US3586885A - Square wave generator - Google Patents

Square wave generator Download PDF

Info

Publication number
US3586885A
US3586885A US808788A US3586885DA US3586885A US 3586885 A US3586885 A US 3586885A US 808788 A US808788 A US 808788A US 3586885D A US3586885D A US 3586885DA US 3586885 A US3586885 A US 3586885A
Authority
US
United States
Prior art keywords
resistor
tunnel diode
square wave
coupled
pass filter
Prior art date
Legal status (The legal status is an assumption and is not a legal conclusion. Google has not performed a legal analysis and makes no representation as to the accuracy of the status listed.)
Expired - Lifetime
Application number
US808788A
Inventor
Robert L Dudley
Current Assignee (The listed assignees may be inaccurate. Google has not performed a legal analysis and makes no representation or warranty as to the accuracy of the list.)
HP Inc
Original Assignee
Hewlett Packard Co
Priority date (The priority date is an assumption and is not a legal conclusion. Google has not performed a legal analysis and makes no representation as to the accuracy of the date listed.)
Filing date
Publication date
Application filed by Hewlett Packard Co filed Critical Hewlett Packard Co
Priority to US80878869A priority Critical
Application granted granted Critical
Publication of US3586885A publication Critical patent/US3586885A/en
Anticipated expiration legal-status Critical
Expired - Lifetime legal-status Critical Current

Links

Images

Classifications

    • HELECTRICITY
    • H03BASIC ELECTRONIC CIRCUITRY
    • H03KPULSE TECHNIQUE
    • H03K5/00Manipulating of pulses not covered by one of the other main groups of this subclass
    • H03K5/01Shaping pulses
    • H03K5/08Shaping pulses by limiting; by thresholding; by slicing, i.e. combined limiting and thresholding
    • H03K5/082Shaping pulses by limiting; by thresholding; by slicing, i.e. combined limiting and thresholding with an adaptive threshold

Abstract

A sine wave is applied to a negative resistance element which converts the sine wave into a square wave. Both positive and negative portions of the sine wave are applied to the negative resistance element through an input resistor. In addition, the negative portions are applied to the negative resistance element through a high pass filter circuit including a series coupled capacitor, resistor and diode. The high pass filter circuit permits the negative portions of the sine wave at high frequencies to pretrigger the negative resistance device, thereby to enhance the symmetry of the square wave output.

Description

United States Patent [72] inventor Robert L. Dudley Loveland, C010. [21] Appl. No. 808,788 [22] Filed Mar. 20,1969 [45] Patented June 22, 1971 [73] Assignee Hewlett-Packard Company Palo Alto, Calif.
[54] SQUARE WAVE GENERATOR 5/1965 Harrison 3,441,750 4/1969 Kawashimaet al. 307/261 Assistant Examiner-Harold A. Dixon AttorneyStephen P. Fox
ABSTRACT: A sine wave is applied to a negative resistance element which converts the sine wave into a square wave. Both positive and negative portions of the sine wave are applied to the negative resistance element through an input resistor. In addition, the negative portions are applied to the negative resistance element through a high pass filter circuit including a series coupled capacitor, resistor and diode. The high pass filter circuit permits the negative portions of the sine wave at high frequencies to pretrigger the negative resistance device, thereby to enhance the symmetry of the square wave output.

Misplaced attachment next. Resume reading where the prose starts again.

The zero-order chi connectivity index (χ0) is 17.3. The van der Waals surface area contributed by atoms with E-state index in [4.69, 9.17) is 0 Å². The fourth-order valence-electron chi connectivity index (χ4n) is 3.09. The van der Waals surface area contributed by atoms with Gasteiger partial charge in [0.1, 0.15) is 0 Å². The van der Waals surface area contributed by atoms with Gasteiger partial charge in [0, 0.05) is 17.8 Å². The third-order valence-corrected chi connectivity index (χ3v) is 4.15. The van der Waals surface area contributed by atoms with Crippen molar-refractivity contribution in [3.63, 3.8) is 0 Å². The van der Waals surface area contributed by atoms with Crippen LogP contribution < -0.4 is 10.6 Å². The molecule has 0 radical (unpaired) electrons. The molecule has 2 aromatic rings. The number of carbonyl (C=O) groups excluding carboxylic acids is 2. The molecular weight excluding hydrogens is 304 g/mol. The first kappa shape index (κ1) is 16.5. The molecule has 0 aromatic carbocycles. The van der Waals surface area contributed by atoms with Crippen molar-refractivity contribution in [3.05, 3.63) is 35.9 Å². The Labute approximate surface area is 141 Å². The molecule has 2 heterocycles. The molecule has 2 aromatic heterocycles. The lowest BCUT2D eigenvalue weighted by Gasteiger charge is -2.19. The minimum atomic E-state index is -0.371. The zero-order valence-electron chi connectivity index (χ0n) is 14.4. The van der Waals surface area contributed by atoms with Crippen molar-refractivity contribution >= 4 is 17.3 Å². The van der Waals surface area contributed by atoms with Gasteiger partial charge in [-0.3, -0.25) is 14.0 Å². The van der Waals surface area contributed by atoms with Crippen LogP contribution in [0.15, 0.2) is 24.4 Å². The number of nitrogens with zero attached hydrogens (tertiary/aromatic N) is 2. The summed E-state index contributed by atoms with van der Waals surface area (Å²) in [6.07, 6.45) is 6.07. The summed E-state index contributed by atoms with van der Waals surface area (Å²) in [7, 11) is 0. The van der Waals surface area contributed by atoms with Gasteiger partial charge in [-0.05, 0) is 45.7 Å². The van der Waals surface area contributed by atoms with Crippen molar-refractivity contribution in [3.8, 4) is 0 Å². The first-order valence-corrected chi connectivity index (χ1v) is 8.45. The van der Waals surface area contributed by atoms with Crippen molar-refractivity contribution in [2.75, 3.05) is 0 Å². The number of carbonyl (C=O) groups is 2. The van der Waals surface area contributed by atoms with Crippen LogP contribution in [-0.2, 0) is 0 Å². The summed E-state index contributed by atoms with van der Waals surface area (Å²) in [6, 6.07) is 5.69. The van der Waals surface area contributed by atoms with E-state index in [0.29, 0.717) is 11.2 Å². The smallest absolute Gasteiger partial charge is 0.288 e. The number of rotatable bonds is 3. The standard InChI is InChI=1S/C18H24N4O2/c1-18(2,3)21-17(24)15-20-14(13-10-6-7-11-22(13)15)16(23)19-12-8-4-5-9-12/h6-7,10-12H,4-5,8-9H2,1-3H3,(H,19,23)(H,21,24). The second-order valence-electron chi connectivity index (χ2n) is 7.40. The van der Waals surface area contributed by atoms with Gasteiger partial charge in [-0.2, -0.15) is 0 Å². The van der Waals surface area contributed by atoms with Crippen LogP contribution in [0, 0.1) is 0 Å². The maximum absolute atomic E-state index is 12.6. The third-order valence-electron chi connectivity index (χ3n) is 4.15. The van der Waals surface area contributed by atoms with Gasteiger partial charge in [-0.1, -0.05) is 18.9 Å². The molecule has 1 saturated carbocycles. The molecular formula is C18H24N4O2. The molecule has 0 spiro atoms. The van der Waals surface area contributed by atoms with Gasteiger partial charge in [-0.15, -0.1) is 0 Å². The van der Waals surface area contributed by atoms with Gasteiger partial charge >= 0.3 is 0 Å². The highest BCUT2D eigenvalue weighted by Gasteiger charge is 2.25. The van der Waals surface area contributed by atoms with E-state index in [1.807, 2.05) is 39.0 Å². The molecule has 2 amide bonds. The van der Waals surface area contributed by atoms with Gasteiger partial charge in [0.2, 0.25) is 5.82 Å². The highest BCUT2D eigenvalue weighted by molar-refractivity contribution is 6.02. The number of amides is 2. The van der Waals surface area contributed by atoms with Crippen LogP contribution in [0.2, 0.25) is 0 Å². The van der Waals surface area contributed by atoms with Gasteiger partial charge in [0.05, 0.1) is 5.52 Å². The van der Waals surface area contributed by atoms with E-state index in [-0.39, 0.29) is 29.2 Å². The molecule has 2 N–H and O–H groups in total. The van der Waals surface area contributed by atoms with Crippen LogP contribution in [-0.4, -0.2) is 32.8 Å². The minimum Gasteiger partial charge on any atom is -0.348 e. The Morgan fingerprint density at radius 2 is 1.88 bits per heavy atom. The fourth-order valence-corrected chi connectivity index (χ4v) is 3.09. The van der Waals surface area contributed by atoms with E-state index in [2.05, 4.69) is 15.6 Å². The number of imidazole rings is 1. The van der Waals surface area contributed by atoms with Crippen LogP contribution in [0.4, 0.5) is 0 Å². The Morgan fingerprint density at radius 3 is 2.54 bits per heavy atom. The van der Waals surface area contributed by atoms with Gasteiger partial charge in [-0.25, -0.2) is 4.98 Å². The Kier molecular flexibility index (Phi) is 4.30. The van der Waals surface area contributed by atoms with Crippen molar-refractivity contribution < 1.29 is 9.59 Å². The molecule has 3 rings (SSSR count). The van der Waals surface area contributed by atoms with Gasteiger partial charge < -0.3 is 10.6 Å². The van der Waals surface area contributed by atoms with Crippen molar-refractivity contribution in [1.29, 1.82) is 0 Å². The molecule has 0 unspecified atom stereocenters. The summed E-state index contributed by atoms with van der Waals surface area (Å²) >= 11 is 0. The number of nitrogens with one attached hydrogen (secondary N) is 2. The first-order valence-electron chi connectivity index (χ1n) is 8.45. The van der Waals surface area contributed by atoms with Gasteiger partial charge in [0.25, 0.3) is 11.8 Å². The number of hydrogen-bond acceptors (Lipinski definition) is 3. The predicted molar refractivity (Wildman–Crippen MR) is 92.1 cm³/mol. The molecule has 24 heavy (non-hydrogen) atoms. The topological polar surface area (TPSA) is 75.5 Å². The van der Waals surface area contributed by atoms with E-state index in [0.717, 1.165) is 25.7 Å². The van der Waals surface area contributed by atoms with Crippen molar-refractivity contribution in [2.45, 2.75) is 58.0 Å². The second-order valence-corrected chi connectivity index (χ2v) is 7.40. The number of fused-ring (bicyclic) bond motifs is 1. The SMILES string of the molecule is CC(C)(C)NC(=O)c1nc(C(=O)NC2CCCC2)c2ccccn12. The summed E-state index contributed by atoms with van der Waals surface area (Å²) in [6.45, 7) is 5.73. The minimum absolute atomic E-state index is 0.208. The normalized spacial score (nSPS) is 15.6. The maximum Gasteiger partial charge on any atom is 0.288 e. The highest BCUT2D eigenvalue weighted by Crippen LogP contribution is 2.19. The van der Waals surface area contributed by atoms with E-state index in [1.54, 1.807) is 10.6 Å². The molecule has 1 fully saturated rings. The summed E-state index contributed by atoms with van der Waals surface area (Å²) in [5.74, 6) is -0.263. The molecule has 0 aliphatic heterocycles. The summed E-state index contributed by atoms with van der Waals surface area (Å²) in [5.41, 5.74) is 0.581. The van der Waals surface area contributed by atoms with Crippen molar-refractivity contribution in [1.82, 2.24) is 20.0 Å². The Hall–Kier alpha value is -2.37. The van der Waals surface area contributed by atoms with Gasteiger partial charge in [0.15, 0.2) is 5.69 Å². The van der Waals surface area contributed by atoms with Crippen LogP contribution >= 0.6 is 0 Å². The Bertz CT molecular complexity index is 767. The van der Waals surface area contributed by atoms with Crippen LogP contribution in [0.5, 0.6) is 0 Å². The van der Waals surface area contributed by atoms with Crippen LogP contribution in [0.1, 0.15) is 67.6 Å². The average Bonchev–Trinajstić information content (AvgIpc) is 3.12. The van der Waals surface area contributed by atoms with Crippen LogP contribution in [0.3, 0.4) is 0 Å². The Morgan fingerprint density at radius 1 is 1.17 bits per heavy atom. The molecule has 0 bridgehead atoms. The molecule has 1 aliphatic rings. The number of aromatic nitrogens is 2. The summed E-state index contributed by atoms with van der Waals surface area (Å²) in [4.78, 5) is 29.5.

20 Ouipui PATENTEUJUNEZIQYI 8.588.885
I IN VKN T01 Robert] I. Dudk mom ATTORNEYS SQUARE WAVE GENERATOR BACKGROUND OF THE INVENTION It is known to use negative resistance devices such as tunnel diodes in switching applications such as converting a sine wave into a square wave. Tunnel diodes are of particular interest because of their very high switching speeds. In fact, since the so-called tunneling effect" in tunnel diodes takes place at the speed of light, the transient response of the tunnel diode is limited essentially by the parasitic capacitances and storage effects in the tunnel diode itself. With appropriate driving signals, switching times in the order of nanoseconds (ns) are quite typical. Thus, at the lower frequencies, typically below 100 kilohertz (KHz.) relatively symmetrical square wave signals may be obtained using these switching devices. At the higher frequencies, however, the problems encountered with the parasitic capacitances, storage effects and forward-biased diode effects on the tunnel diodes tend to cause the waveform to become asymmetrical. The forward-biased diode effects result, as is known, from the tunnel diode characteristic whereby the voltage and current change necessary to trigger a forward-biased tunnel diode is larger than that required to initially trigger the tunnel diode.
It is, therefore, an object of this invention to obviate many of the disadvantages of the prior art square wave generators.
Another object of this invention is to provide an improved square wave generator capable of providing an output signal symmetrical about its time axis.
BRIEF DESCRIPTION OF THE INVENTION In a preferred embodiment of the invention, a square wave generator includes a tunnel diode and means for forward biasing the tunnel diode. An alternating current signal applied across the tunnel diode converts the signal into a train of pulses having a rectangular waveform. To ensure symmetry of the pulse waveform about the time axis at high frequencies, a high pass filter, responsive to a predetermined sense of polarity change each cycle of the alternating current signal, applies a reverse-going voltage bias across the tunnel diode at these higher frequencies. This reverse-going bias voltage functions to pretrigger the switching time so that the parasitic capacitances, storage effects, and forward diode characteristics of the tunnel diode do not cause excessive error in the symmetry of the waveform.